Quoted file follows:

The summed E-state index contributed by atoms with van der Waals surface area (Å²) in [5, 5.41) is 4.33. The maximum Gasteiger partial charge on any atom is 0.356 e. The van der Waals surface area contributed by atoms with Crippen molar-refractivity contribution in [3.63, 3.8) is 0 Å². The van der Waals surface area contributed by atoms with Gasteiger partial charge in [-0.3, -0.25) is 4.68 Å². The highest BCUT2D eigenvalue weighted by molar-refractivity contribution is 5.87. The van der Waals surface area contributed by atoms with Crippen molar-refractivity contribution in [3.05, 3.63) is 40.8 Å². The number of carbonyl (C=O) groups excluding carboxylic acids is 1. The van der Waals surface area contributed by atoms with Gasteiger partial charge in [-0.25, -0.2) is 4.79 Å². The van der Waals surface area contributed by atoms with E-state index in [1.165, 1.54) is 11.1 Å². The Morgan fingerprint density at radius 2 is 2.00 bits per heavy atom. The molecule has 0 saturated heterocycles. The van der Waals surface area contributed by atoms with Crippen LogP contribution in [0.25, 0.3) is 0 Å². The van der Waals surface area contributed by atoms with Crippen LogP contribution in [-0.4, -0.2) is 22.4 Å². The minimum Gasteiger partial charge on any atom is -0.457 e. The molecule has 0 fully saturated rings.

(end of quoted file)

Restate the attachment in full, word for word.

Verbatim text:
The summed E-state index contributed by atoms with van der Waals surface area (Å²) in [5, 5.41) is 4.33. The maximum Gasteiger partial charge on any atom is 0.356 e. The van der Waals surface area contributed by atoms with Crippen molar-refractivity contribution in [3.63, 3.8) is 0 Å². The van der Waals surface area contributed by atoms with Gasteiger partial charge in [-0.3, -0.25) is 4.68 Å². The highest BCUT2D eigenvalue weighted by molar-refractivity contribution is 5.87. The van der Waals surface area contributed by atoms with Crippen molar-refractivity contribution in [3.05, 3.63) is 40.8 Å². The number of carbonyl (C=O) groups excluding carboxylic acids is 1. The van der Waals surface area contributed by atoms with Gasteiger partial charge in [-0.25, -0.2) is 4.79 Å². The van der Waals surface area contributed by atoms with E-state index in [1.165, 1.54) is 11.1 Å². The Morgan fingerprint density at radius 2 is 2.00 bits per heavy atom. The molecule has 0 saturated heterocycles. The van der Waals surface area contributed by atoms with Crippen LogP contribution in [0.25, 0.3) is 0 Å². The van der Waals surface area contributed by atoms with Crippen LogP contribution in [-0.4, -0.2) is 22.4 Å². The minimum Gasteiger partial charge on any atom is -0.457 e. The molecule has 0 fully saturated rings.